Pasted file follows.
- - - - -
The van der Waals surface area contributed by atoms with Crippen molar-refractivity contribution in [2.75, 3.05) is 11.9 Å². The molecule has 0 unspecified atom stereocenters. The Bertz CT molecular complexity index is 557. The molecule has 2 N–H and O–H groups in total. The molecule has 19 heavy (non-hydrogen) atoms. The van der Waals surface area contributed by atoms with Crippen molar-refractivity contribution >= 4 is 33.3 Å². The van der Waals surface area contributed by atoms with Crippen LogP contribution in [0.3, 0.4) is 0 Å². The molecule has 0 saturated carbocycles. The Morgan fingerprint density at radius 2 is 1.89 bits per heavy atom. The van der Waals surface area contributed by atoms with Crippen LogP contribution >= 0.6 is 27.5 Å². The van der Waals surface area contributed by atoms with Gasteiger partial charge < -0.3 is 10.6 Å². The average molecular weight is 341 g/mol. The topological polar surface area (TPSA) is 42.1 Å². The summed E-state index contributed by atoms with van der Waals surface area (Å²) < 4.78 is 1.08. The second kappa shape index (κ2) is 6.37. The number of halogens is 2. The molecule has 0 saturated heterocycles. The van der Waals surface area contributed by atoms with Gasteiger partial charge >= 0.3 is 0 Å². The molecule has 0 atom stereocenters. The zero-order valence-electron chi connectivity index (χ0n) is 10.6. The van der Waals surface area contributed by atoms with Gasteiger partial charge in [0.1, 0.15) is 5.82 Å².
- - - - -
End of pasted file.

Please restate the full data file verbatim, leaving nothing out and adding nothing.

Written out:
The van der Waals surface area contributed by atoms with Crippen molar-refractivity contribution in [2.75, 3.05) is 11.9 Å². The molecule has 0 unspecified atom stereocenters. The Bertz CT molecular complexity index is 557. The molecule has 2 N–H and O–H groups in total. The molecule has 19 heavy (non-hydrogen) atoms. The van der Waals surface area contributed by atoms with Crippen molar-refractivity contribution >= 4 is 33.3 Å². The van der Waals surface area contributed by atoms with Crippen LogP contribution in [0.3, 0.4) is 0 Å². The molecule has 0 saturated carbocycles. The Morgan fingerprint density at radius 2 is 1.89 bits per heavy atom. The van der Waals surface area contributed by atoms with Crippen LogP contribution >= 0.6 is 27.5 Å². The van der Waals surface area contributed by atoms with Gasteiger partial charge < -0.3 is 10.6 Å². The average molecular weight is 341 g/mol. The topological polar surface area (TPSA) is 42.1 Å². The summed E-state index contributed by atoms with van der Waals surface area (Å²) < 4.78 is 1.08. The second kappa shape index (κ2) is 6.37. The number of halogens is 2. The molecule has 0 saturated heterocycles. The van der Waals surface area contributed by atoms with Gasteiger partial charge >= 0.3 is 0 Å². The molecule has 0 atom stereocenters. The zero-order valence-electron chi connectivity index (χ0n) is 10.6. The van der Waals surface area contributed by atoms with Gasteiger partial charge in [0.1, 0.15) is 5.82 Å².